From Uniformed Service to Civilian Life.” “We must ensure that our veterans are given the care and support they so richly deserve. That is our unwavering commitment to those who served under the flag of the United States,” Trump said. The executive order addresses the mental health and overall health care of veterans. Military servicemen and women certainly need and deserve the best health-care options. They also need new careers — civilian careers. A career, like their military service, provides long-term meaning, not just a paycheck. The good news? According to Indeed.com, there are more than 9,065 open jobs in Greenville County, 6,335 open jobs in Spartanburg County, and everywhere you turn, “we are hiring” signs. So, what can you do if you are hiring? To attract the best candidates, especially military, the first foundational pillar is your hiring process.
JOB DESCRIPTION: Every open position needs an effective job description. How can you ask an employee to do a job that hasn’t been properly defined? How can you set expectations for performance if you don’t outline what
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UBJ | 3.16.2018
is truly necessary to fulfill the role? According to a 2016 survey conducted by the Allegis Group, 72 percent of hiring managers say they create clear job descriptions, but only 36 percent of candidates agree. The reason? Job descriptions have become unrealistic wish lists that have very little to do with the actual skills necessary to do the job. Additionally, there is a discrepancy between the skills listed in a job description and the skills questioned during an interview. Two things are at play here, the wish list as mentioned and the lack of behavioral interview questions. This is problematic for veterans. How can they translate their skills to match your open job if your organization hasn’t clearly defined the skills you are looking for? How can they demonstrate those skills in an interview that doesn’t ask the right questions? So, fully qualified candidates might not apply because they don’t have an arbitrary number of years of experience, the right degree, or some other detail that’s ultimately unimportant. And should they make it to an interview, it will be the second opportunity to lose them.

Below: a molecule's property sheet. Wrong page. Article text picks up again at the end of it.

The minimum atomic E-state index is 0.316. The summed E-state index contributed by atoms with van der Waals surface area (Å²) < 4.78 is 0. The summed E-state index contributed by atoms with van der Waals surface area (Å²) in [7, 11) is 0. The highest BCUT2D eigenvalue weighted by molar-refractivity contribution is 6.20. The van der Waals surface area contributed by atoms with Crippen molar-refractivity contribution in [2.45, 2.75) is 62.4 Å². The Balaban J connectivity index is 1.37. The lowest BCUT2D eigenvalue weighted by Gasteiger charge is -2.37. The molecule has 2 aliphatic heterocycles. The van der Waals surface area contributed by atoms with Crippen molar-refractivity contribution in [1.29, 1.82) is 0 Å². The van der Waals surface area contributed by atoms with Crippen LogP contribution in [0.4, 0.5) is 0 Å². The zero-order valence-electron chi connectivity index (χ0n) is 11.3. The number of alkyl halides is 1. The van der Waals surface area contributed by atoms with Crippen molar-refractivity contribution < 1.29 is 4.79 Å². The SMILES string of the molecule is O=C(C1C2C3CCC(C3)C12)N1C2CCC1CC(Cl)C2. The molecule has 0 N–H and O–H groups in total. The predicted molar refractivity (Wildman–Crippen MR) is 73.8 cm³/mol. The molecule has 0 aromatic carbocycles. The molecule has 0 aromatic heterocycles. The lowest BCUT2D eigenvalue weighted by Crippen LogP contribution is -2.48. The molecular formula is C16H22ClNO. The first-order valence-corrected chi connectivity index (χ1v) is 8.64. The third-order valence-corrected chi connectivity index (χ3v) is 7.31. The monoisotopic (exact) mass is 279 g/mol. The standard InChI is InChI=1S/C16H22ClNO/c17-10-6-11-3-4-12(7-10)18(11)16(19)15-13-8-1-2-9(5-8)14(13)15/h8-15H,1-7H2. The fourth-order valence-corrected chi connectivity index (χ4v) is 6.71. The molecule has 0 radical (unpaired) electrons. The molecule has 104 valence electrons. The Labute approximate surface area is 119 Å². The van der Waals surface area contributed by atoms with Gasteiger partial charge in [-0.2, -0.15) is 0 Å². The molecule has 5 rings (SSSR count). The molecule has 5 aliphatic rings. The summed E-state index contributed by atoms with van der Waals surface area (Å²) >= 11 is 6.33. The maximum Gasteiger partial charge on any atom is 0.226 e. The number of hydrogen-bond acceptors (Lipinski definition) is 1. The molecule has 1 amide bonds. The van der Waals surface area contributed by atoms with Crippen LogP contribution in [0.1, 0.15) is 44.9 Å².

INTERVIEWS: The three key goals of employment interviews are to find out as much as possible about what the candidates know, to learn how they have applied and tested work skills, and to determine where their aptitudes lie, thereby defining the path of future growth and development. Scrutinizing interview questions before using them can help improve their strength and effectiveness as well as ensure that interviewers and interviewees get more out of the valuable, albeit limited, time. Talent-based interviews are a powerful way to assess employee fit. What makes them effective is that they require on-the-spot thinking and responses to real-life events. This basically tells you how a candidate thinks and solves problems before he is hired. Veterans are exceptional at many things. Demonstrating their well-honed skills is one of them when asked in the right way in an interview. Veterans aren’t used to talking about themselves. After all, in serving their country, their mission was never about them. NEW-HIRE PROCESS: The offer letter is an opportunity to manage some very real risks such as the protection of confidential information, protection of business interests, and employee termination. An explanation of “at-will” employment must appear on a job application or in an employee handbook. Its inclusion in an offer letter is essential because employees can sue for wrongful termination if it is not included or not clearly defined. Veterans are attuned to receiving written orders. The orders tell them what duty station to report to and outline any other details necessary for their next role. Another essential of the new-hire process is a checklist to ensure that everything the new hire needs to be productive on the first day is in place. Computer, phone, materials, schedule, keys to the building, badge or door code to get in. Veterans don’t like to waste time. They want to contribute from the minute they accept the offer. The checklist allows your organization to prepare the welcome mat. Next month, we will cover the onboarding process. Hiring great employees — veterans — is only the first step in the foundation. Service to Civilian is working on a new project and would appreciate your feedback. Please fill out this survey: https://www.surveymonkey.com/r/NGQGNWY. To learn more about hiring veterans or to create a veterans program at your company, call 864-580-6289 or email firstname.lastname@example.org.